Denver Botanic Gardens
Gardens Navigator

Interesting Conifers

All Tours
Print e-mail
Title Image
This tour highlights some of the more unique conifers growing at the Gardens. These are ones that are not commonly seen in this area or are not as available in the local nursery industry.

Sequoiadendron giganteum 'Pendulum' (Weeping Giant Sequoia)

Rarely seen in Colorado due to hardiness issues. These specimens did well for 11 years until the Nov 2014 freeze.

thumbnail image

Picea abies 'Columnaris' (Norway Spruce)

A very narrow form of Norway spruce. 'Cupressina' is more commonly available in the trade.

thumbnail image

Thuja occidentalis 'Yellow Ribbon' (Arborvitae)

A beautiful golden cultivar of arborvitae; seems to be a bit wider than some. No damage in any of the early or late freezes in 2013 and 2014.

thumbnail image

Taxodium distichum (Bald Cypress)

Rarely seen in Colorado, but seems to do fine despite being far from home in the southeast U.S. One of the few decidious conifers.

thumbnail image

Pinus armandii (David Pine)

Long droopy needles make this pine look exotic for CO. Seems to be hardier than Pinus wallichiana which was damaged/killed by the Nov. 2014 freeze.

thumbnail image

Larix sibirica 'Conica' (Siberian Larch)

Beautiful deciduous conifer than seems to do well in Colorado. Wonderful golden fall color. Looks like a dead spruce in winter.

thumbnail image

Pinus bungeana (Lacebark Pine)

A beautiful pine, often one of visitors' favroite trees. Smaller size makes it a good landscape specimen. Good drainage is important.

thumbnail image

Cephalotaxus sinensis (Chinese Plum Yew)

Rarely seen in Colorado, from eastern Asia. Long needles give it an unusual look for Colorado. Best in a shady site.

thumbnail image

Abies homolepis (Nikko Fir)

Unusual fir rarely seen outisde of botanic gardens and arboreta in the U.S.

thumbnail image

Pinus sylvestris 'Glauca Compacta' (Scots Pine)

A more compact and rounded Scots pine; can be a beautiful specimen in the landscape with time.

thumbnail image

Cupressus arizonica 'Observatory' (Observatory Arizona Cypress)

Very heat and drought tolerant conifer with interesting bark.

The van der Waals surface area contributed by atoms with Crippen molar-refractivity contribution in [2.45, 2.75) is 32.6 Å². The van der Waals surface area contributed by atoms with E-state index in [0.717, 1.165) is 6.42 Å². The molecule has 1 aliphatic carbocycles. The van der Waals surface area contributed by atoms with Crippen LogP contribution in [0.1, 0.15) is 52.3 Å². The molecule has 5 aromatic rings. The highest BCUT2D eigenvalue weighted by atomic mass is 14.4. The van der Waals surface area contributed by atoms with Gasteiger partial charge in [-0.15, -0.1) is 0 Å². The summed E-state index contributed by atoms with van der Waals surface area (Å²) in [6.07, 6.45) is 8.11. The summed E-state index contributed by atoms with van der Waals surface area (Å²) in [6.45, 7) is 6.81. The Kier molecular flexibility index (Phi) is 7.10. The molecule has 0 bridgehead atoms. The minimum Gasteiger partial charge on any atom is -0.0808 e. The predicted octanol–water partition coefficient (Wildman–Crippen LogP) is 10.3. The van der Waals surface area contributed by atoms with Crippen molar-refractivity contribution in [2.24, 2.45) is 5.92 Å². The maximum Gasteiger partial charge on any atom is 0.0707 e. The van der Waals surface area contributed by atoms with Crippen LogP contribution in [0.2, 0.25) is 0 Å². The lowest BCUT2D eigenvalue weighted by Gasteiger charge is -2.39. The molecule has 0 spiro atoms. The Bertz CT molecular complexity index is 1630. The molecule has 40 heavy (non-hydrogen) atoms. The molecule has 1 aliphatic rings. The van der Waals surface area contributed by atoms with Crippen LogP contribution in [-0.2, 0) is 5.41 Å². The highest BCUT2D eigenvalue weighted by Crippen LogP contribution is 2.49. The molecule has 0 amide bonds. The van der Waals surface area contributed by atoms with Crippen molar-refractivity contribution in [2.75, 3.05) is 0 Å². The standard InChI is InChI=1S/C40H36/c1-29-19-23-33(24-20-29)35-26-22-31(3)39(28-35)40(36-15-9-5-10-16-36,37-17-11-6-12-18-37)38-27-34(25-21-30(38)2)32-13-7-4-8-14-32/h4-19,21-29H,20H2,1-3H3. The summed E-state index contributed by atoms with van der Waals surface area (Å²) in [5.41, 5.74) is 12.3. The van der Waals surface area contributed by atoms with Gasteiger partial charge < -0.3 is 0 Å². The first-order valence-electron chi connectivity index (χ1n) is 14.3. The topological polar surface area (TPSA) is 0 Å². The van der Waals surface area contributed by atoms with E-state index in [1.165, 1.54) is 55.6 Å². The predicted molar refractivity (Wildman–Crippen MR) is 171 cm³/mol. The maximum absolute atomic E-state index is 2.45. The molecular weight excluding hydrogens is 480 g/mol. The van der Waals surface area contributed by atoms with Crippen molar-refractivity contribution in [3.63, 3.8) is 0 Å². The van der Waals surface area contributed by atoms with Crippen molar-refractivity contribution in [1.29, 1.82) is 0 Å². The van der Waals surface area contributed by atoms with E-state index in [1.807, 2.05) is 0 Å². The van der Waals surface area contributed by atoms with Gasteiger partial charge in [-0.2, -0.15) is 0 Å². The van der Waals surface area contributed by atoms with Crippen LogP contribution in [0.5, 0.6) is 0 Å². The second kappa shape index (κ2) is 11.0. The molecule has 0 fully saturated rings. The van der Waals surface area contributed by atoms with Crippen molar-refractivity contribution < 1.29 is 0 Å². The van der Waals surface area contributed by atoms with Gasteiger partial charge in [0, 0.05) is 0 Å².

thumbnail image

Pinus monophylla (Single Leaf Pine)

The only pine with a single needle in a bundle; a beautiful smaller drought-tolerant pine.

thumbnail image

Cupressus arizonica 'Raywood’s Weeping' (Arizona Cypress)

A wonderful specimen for that special spot, stays narrow and has been very hardy.

thumbnail image

Juniperus occidentalis (Sierra Juniper)

Native to western Utah in the Great Basin, Columbia Plateau, and Sierra Nevada. A beautiful tree in its native habitat.

thumbnail image

Cedrus libani ssp. stenocoma (Cedar of Lebanon)

The hardiest of the true cedars; a beautiful specimen for a large area.

thumbnail image

Hesperocyparis bakeri (Baker's Cypress)

Possibly the best cypress for Colorado. Will not break in heavy snows like Arizona cypress, and a bit hardier, possibly okay to -40 F occasionally.

thumbnail image

Tsuga canadensis 'Gentsch White' (Eastern Hemlock)

Rarely seen in Colorado; hemlocks do best in more humid climates.

thumbnail image

Chamaecyparis nootkatensis 'Pendula' (Alaska-Cedar)

An unusual beautiful conifer that, despite its origins in high elevations of the Pacific Northwest, seems to do fine.

thumbnail image

Thuja plicata (Western Red Cedar)

An unsual conifer rarely seen in Colorado since its native habitat is Pacific Northwest lowland forests. These individuals are from the population in Northern Idaho and Montana.

thumbnail image

Sequoiadendron giganteum (Giant Sequoia)

Rarely seen in Colorado, hardiness seems to be controlled by both genetics and microclimate.

thumbnail image

Pinus ponderosa (Ponderosa Pine)

Throughout the Japanese Garden, view the beautiful naturally sculpted pines from the foothills west of Longmont. Maintained through pruning, training and needling. Many are over 100 years old.

thumbnail image

Pinus densiflora 'Umbraculifera' (Tagyou-shiyo Pine)

A popular pine in landscapes for its smaller form and beautiful bark. Can be damaged in late and early freezes.

thumbnail image

Pinus heldreichii (Bosnian Pine)

Becoming very common in landscapes, a smaller substitute for Austrian pine. Forms the treeline in certain mountains in Greece and the Balkans.

thumbnail image

Map Help

^Top of Page

© Denver Botanic Gardens, 1007 York Street, Denver, CO 80206

Photography © Denver Botanic Gardens

Search for Plants | Explore Gardens & Features | Discover Flowers in Bloom
Take a Virtual Expedition | Locate Memorial & Dedicated Items
Comments/Feedback on Gardens Navigator
Gardens Navigator | Contact Us | Denver Botanic Gardens Website | Logout

Powered by Web-VQF